is a customary dance by women of ethnic Gujjar community from Ajmer and Kishangarh region. The ladies balance a metal water pot skillfully on their heads and often these vessel
pots are blazed with cotton seeds dipped in oil. A well choreographed and a great music coming from bankia (musical instrument) generates electrifying waves in the audiences. I was completely stunned! Terah Taal Dance or Manjiras and Knife Dance:
Originating from Kamada Tribe of Rajasthan, dancers tie musical instruments called manjiras on different parts of their body and play it in thirteen (Terah Taal) different styles. The dancers have their hands and legs clad with beautiful tinkling bells and these bells along with the music, produces wonderful music. The later part of the dance consists of the performers holding knives in their mouths and brass pots on their heads and performing in such a way that keeps the audience spell bound.Katputli (puppet) show
–To break the monotony of the dances, the Dharohar dance show is interrupted by the traditional Rajasthani Puppet show. Rajasthani art and music is definitely incomplete without a puppet show as it has its own uniqueness and individuality. Here in Dharohar, both, the puppets and the puppeteer perform in front of the audience which gives equal acknowledgement to the puppeteer as well as the puppets. This puppet show presents comical skits which refresh the viewers’ moods. We see the magician puppet that can even pick his head up thereby detaching it from the torso- funny and entertaining!Gorbandh Dance:
is an exclusively ornamental type of fun filled dance with female performers whirling around very fast to the rhythms and beats of music. The performers wear the ornaments which are customarily worn by the camels. Ghoomar Dance:
was developed by the Bhil tribe and was then adopted by other Rajasthani communities. It is performed by women in swirling robes, with the accompaniment of songs sung by both, men and women. This folk dance derived from ‘ghoomna’ (pirouetting) which displays the spectacular colours of the flowing ‘ghaghara’. There is an amazing grace as the skirts flair slowly while the women twirl in circles, with their faces covered with veils. The dancers use measured steps and various graceful movements of the body; beating palms, or snapping fingers at particular cadences while singing lilting songs. Traditionally Rajput ladies perform this dance during events meant exclusively for ladies. The dance movements get faster with the increasing speed of music, leaving the entire audience thrilled and excited. Bhavai Dance:
at Dharohar is the last and the longest performance by a single experienced artist. This dance form has its origin in the deserts of Rajasthan, where women have to tread long distances from their homes to fetch water from wells or oasis. This dance represents the gratification of a Rajasthani woman when she gets water in the desert after a tiring long walk. While returning they carry many water vessels together on their head and the joy of getting water certainly makes them forget the pain of carrying the huge weight over their heads. This happiness is a message in form of Bhavai dance. The dancer starts the show balancing two pots on her head, and as the dance progresses, additional pots are added till they are 11 in number! And as though this is not enough the dancer, a very refined and senior artiste of 70 years, M/s Jayshree Rao dances on the edge of a metallic plate and subsequently on sharp cut pieces of glass, all the while balancing the pots without any fear or pain. This excellent talent undoubtedly requires persistence and hard work. There is standing ovation from the audience, which is what M/s Jayshree Rao deserves, an elderly lady of 70 years! I have never seen anything like this before! Indeed the highlight of the evening was the Bhavai dance performed by Jayshreeji.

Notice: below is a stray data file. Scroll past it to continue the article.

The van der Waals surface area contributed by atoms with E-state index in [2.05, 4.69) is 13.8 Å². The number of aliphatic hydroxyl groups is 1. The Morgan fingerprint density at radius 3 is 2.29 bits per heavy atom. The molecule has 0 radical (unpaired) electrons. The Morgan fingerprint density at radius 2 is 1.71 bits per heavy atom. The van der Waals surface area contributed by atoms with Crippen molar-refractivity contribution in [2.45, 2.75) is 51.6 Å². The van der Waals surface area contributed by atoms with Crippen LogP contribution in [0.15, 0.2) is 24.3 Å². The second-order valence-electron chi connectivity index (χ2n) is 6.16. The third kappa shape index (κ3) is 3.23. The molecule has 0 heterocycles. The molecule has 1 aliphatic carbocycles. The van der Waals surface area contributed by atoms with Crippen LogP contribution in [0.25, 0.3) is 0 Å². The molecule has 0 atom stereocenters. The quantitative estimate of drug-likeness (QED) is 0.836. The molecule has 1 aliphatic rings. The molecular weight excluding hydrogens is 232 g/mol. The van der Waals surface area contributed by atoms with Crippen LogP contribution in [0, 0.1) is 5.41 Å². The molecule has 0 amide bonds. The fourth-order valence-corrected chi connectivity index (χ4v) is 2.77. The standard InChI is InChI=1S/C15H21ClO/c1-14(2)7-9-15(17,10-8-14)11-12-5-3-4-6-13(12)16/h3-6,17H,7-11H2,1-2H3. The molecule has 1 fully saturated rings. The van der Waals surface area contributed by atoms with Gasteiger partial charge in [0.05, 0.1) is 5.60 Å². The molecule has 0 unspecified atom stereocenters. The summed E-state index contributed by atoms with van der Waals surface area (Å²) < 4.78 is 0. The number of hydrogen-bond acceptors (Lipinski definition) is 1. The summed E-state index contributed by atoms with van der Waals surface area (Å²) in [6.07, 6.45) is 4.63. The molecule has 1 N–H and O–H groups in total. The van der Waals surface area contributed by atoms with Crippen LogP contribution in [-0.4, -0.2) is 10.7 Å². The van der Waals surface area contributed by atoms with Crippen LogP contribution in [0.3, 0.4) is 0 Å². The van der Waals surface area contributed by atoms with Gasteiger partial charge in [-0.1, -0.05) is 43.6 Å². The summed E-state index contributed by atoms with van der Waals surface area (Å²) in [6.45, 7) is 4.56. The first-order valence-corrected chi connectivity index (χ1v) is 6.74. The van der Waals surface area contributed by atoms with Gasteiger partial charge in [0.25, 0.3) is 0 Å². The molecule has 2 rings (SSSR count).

Should you ever feel like taking some steps back and going into the historical moments of traditional dance and culture and breathe the air of bygone era, with some heart touching moments that will take you back to those days then trust me Bagore ki Haveli’s spectacular performance is the best! Besides the show there is a small exhibition which will help you buy some memorable items. If you are interested, you can even purchase your favourite puppet at the end of the show for a very reasonable price. The money that is raised by the tickets and merchandising goes entirely to the artists as well as to the projects for the development of Rajasthani folk music It is advisable to reach for the show 30 minutes prompt. Colorful stage with lights and skilled traditional Rajasthani folk dance and music performers are surely going to take you into the wilderness of delirium! ***